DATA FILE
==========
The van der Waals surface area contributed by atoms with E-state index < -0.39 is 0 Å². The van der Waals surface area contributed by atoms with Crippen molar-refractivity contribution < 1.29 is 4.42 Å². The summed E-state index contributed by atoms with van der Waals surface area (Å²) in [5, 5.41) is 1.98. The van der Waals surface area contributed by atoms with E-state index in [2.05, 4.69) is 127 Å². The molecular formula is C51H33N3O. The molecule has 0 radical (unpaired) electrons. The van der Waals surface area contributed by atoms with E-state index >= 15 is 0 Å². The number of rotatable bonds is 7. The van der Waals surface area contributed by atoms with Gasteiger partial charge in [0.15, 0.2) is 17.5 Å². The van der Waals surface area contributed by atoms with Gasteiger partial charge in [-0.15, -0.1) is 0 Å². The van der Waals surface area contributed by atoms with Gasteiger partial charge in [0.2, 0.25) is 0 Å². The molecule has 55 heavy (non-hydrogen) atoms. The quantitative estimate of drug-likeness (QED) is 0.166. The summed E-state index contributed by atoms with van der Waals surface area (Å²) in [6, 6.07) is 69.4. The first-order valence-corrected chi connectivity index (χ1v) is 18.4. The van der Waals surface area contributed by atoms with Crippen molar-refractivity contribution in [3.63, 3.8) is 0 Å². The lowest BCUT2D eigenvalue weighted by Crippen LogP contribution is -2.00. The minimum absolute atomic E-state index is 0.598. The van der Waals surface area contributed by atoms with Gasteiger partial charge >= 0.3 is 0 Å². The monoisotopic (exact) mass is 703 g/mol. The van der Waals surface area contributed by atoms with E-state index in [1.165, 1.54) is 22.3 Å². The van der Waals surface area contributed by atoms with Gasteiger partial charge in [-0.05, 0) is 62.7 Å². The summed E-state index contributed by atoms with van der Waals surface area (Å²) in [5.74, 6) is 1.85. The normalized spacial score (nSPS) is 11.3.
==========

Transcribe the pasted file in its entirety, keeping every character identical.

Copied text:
The van der Waals surface area contributed by atoms with E-state index < -0.39 is 0 Å². The van der Waals surface area contributed by atoms with Crippen molar-refractivity contribution < 1.29 is 4.42 Å². The summed E-state index contributed by atoms with van der Waals surface area (Å²) in [5, 5.41) is 1.98. The van der Waals surface area contributed by atoms with E-state index in [2.05, 4.69) is 127 Å². The molecular formula is C51H33N3O. The molecule has 0 radical (unpaired) electrons. The van der Waals surface area contributed by atoms with E-state index >= 15 is 0 Å². The number of rotatable bonds is 7. The van der Waals surface area contributed by atoms with Gasteiger partial charge in [0.15, 0.2) is 17.5 Å². The van der Waals surface area contributed by atoms with Gasteiger partial charge in [-0.15, -0.1) is 0 Å². The van der Waals surface area contributed by atoms with Gasteiger partial charge in [0.2, 0.25) is 0 Å². The molecule has 55 heavy (non-hydrogen) atoms. The quantitative estimate of drug-likeness (QED) is 0.166. The summed E-state index contributed by atoms with van der Waals surface area (Å²) in [6, 6.07) is 69.4. The first-order valence-corrected chi connectivity index (χ1v) is 18.4. The van der Waals surface area contributed by atoms with Crippen molar-refractivity contribution in [3.63, 3.8) is 0 Å². The lowest BCUT2D eigenvalue weighted by Crippen LogP contribution is -2.00. The minimum absolute atomic E-state index is 0.598. The van der Waals surface area contributed by atoms with Gasteiger partial charge >= 0.3 is 0 Å². The monoisotopic (exact) mass is 703 g/mol. The van der Waals surface area contributed by atoms with E-state index in [1.165, 1.54) is 22.3 Å². The van der Waals surface area contributed by atoms with Gasteiger partial charge in [-0.05, 0) is 62.7 Å². The summed E-state index contributed by atoms with van der Waals surface area (Å²) in [5.74, 6) is 1.85. The normalized spacial score (nSPS) is 11.3.